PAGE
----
James Dellingpole has picked up the problem (great minds) but my guess is that this isn’t a Google issue. The problem probably lies closer to home – there looks to be an enemy in the camp, who has probably been using this, or something like it.
The same piece not found in three different search engines? Yes, that’s odd. It’s very much a classic sign of an indexing problem. But if you had access to block one story, you’d probably try to block many of them. Plus, let’s be reasonable, blocking Booker’s story wouldn’t keep his particular views from getting out.
That’s particularly the case in that when looked today. I couldn’t find the story at the Daily Telegraph, but I did find copies of the identical story syndicated on other sites. I also found right at the top of regular Google in a search for it by the headline. So it wasn’t blocked from Google. It just wasn’t showing in Google News.
That’s odd, so I checked with Google. Remember Delingpole talking about all those comments the story got? That’s the culprit, Google says. There were so many that the story ballooned over the 1MB size, causing it to be dropped from Google News as too large (too large in file size, not too big of a story topic!). From the statement I was sent:
The article attracted so many comments that it exceeded a threshold for the page being too large (it’s more than 1.3 MB of HTML at this point). We’re looking at whether it makes sense to allow larger pages in the future. As with Google Search, our goal for Google News is to give users the most relevant, objective results, which is why we generate them automatically and without human intervention.
Google web search used to be this way many years ago. It used to index the first 101K of an article and ignore the rest. Of course, pages that were too big still got listed, unlike what happens with Google News, apparently.
Now if you want some mysteries, here are two. First, the article is flagged by the Daily Telegraph with a meta robots tag that tells Google not to show a cached version. And yet, I can see a cached copy. What’s up with that?
Also, a known issue with Google News is that once it visits a news story, it doesn’t come back for updates. So how did it realize the story got too big for inclusion? (Postscript: Brent Payne, who oversees SEO for the Tribune papers, tweets that this is no longer an issue).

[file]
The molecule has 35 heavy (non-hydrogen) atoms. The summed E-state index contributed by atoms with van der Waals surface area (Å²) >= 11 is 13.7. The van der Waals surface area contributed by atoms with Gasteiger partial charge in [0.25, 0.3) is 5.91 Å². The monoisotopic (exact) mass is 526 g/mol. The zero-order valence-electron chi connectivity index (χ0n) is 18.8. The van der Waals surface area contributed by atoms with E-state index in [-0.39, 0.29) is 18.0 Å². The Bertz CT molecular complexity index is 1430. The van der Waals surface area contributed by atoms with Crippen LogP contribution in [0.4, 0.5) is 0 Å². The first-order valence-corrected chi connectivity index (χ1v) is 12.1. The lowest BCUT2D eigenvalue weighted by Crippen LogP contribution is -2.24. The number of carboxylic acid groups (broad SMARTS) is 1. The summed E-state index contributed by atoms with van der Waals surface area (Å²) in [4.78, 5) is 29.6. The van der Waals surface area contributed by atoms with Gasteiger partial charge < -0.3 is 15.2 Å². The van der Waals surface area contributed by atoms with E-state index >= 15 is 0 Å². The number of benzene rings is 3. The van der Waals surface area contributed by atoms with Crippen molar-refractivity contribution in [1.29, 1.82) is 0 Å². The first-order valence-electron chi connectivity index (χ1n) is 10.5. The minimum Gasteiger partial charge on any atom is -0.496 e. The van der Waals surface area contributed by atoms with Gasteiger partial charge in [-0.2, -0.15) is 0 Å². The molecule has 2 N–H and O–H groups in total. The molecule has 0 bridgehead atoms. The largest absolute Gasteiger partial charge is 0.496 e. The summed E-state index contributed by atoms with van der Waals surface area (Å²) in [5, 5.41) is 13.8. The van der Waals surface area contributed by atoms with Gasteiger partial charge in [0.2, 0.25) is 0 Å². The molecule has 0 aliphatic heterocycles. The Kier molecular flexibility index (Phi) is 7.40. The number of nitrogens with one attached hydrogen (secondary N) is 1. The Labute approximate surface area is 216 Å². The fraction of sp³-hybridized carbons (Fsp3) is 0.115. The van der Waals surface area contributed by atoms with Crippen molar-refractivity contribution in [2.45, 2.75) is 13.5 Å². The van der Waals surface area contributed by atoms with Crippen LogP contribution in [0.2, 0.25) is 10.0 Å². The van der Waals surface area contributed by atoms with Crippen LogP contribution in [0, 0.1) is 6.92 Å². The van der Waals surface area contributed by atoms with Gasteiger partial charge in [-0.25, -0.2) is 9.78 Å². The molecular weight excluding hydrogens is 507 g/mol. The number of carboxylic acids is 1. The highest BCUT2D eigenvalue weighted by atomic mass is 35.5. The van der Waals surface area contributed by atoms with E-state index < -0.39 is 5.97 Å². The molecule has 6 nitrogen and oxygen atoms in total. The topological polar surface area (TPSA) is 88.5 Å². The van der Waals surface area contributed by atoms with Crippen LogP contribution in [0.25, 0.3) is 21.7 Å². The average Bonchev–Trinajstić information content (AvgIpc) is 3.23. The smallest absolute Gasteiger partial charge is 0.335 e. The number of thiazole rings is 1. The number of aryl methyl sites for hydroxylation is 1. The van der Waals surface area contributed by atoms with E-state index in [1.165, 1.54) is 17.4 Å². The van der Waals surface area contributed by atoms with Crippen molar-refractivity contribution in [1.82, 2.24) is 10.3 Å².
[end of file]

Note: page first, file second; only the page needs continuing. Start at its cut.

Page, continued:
I’ve got follow up questions out to Google on both of these issues. Perhaps they’ll have a convenient explanation to cover up any lingering doubts to turn this into a conspiracy.
Seriously, there probably are good explanations. And if I sound harsh on Delingpole, it’s because I get stories like this all the type where ordinary common sense should eliminate the conspiracy theories. Someone’s little known page on a little cared about topic goes missing, and it turns into a “Google’s out to get me” situation. As if Google even knew who they were.
In this case, it’s a well-known story on a politically-charged topic. But it’s not the first well-known story on a politically-charged topic where Google might have felt temptation to assert editorial control. So why would it start here? And why with just one story? And for all the brains at Google, fully aware of how news flows on the web, they’d be that stupid to think no one would notice.
No, these things don’t add up. But having to debunk what the Daily Telegraph could have investigated itself, rather than just blogged and alleged, leaves me kind of grumpy. Delingpole doesn’t mention in his piece about trying to contact Google in any way — there’s no “waiting to hear back from Google” or anything like that.
Maybe a Matt cartoon on the entire Googlegate affair would cheer me up.
Postscript: A comment below as well as this email I received raises an issue with the related searches (called Google Suggest) that appear when you start to type in the search box:
On 11/25/09, I could type “cli” into Google and “climategate” would pop up as the top suggestion, with around 3 million results. The next day, I could type as much as “climategat” and no suggestions whatsoever. Someone at Google had deleted it as a search suggestion. Then Sunday afternoon, it was back again as a suggestion with around 13.3 million results. Today, it has disappeared again as a search suggestion and only 11.4 million results.
I checked with Google and got back this statement:
Google has not ever removed the query [climategate] or variations of the query from Google Suggest.
Google Suggest uses a variety of algorithms in order to come up with relevant suggestions while the user is typing. We do remove certain clearly pornographic or hateful or malicious slur terms from Suggest.
My assumption is that on one day, if a lot of people were searching for climategate, then that might appear. Then if queries dropped off, the suggestion might go away. Then return again if more started searching again. I’m checking to see if I can get more clarification.
Some opinions expressed in this article may be those of a guest author and not necessarily Search Engine Land. Staff authors are listed here.
(Some images used under license from Shutterstock.com.)